Los Angeles is sunny and lovely and the days seem to melt into one another in an endless sea of sunshine that imbues you with a false sense of everlasting Pause, as though no day has passed.  It often feels like the days have not ended, but just faded into another…. and time seems to meld into a beautiful mixture of sunshine-filled activities and thought that then take a moment's respite once dusk and nightfall come, only to exist once again the following sunshiny day, as though no night has fallen and no time has passed.

It's refreshing to harness my ambition and excitement here and reconnect with producers and writers.   Carpe diem!  I want to live every day to the max fully—not wake from a slumber, like a sun-kissed Rip Van Winkle, who has become rip-van-wrinkled over time.  I want to cruise down the Pacific Coast Highway, but also want to make sure I am with people in my car who are multi-tasking with me, so that we can live up to our aptitudes along the ride!  There are many paths that can lead us to happiness, and I'm here in Los Angeles finding mine –and making mine.  This is a great time to be here.

A recent New York Times article wrote about how many New Yorkers are making diasporas from New York to Los Angeles and I am definitely in great company.  While I have lived in Europe and Africa, Asia, and elsewhere, this is my first "entree" into the fabulous world of living on the West Coast…and I must say that I am thrilled to be here!  To anyone who is interested in collaborating, I hope to hear from you!  …And to anyone who isn't…. keep an open mind.  That's what I'm doing … and switching coasts ain't easy!


Wishing you a good day and a great night from sunny Los Angeles, Michelle xoxo



Diving Into A Chocolate Pudding Lake

“Blessed is he who expects nothing, for he shall never be disappointed.” #AlexanderPope 

Do you agree?  Will our lives be easier if we don't expect anything of us?  I want to talk about feeling guilty of not living up to our expectations and putting a lot of pressure on ourselves.  To my mind, without expectations we won’t savor our accomplished goals.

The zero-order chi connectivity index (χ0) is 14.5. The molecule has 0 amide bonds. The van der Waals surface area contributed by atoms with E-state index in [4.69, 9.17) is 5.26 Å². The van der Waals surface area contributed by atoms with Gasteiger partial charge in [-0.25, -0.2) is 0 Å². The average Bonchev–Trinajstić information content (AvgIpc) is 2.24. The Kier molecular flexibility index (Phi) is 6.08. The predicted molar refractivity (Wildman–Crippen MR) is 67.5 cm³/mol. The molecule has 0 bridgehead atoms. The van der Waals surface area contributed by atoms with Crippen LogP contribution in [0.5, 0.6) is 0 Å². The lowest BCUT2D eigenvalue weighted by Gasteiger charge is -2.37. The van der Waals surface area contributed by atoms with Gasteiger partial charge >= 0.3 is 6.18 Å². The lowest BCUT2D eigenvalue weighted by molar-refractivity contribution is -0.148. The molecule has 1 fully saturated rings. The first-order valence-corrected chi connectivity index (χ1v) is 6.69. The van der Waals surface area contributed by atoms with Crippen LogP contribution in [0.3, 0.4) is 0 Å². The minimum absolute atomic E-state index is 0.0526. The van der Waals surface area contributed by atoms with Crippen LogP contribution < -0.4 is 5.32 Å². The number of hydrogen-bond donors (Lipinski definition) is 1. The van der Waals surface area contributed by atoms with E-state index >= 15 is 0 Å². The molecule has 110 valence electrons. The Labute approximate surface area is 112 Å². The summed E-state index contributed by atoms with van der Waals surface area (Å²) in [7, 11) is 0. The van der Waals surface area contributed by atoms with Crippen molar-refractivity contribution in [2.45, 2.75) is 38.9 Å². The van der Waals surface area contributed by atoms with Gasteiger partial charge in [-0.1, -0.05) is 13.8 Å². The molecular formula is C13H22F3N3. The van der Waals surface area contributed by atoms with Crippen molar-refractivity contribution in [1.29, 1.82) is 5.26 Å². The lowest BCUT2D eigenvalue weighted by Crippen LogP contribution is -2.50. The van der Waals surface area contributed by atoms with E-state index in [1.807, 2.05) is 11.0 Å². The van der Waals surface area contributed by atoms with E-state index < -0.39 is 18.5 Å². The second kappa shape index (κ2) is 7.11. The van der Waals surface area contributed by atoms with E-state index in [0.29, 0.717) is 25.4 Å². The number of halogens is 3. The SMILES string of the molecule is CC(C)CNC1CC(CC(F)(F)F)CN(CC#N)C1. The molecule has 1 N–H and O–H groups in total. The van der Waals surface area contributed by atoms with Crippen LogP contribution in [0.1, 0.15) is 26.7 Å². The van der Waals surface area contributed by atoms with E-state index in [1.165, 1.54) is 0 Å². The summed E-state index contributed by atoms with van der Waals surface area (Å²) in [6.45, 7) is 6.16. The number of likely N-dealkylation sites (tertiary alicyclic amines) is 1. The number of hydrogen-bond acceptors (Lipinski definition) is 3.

To work at full potential means maximizing the effort we’ve put in and having others recognize not only your skill level and talent, but also the effort and tenacity that you’ve applied.  There is an effervescent joy in the feeling of accomplishing something to full potential.

Accomplishing a goal feels like throwing yourself into a deep lake of chocolate pudding and coming out totally drenched, dripping head to toe.  You smile because everybody else can recognize that you are totally covered in that pudding.  And that you’ve reached the other side.  And have accomplished whatever you’ve set up to do with a smile.

What happens if you don’t make it?  What if you need a little help?  What if you are failing?  Maybe it’s the lake water, maybe it’s that chocolate pudding scenario.  Sometimes you are in terrain and you don’t know how you’ve got there and feel foreign.  You are in the thick of it and, all of a sudden, you found yourself surrounded by an entirely new environment.  But you dove right in because you wanted to be able to emerge triumphant and you splash that pudding off your eyes with a big white smile.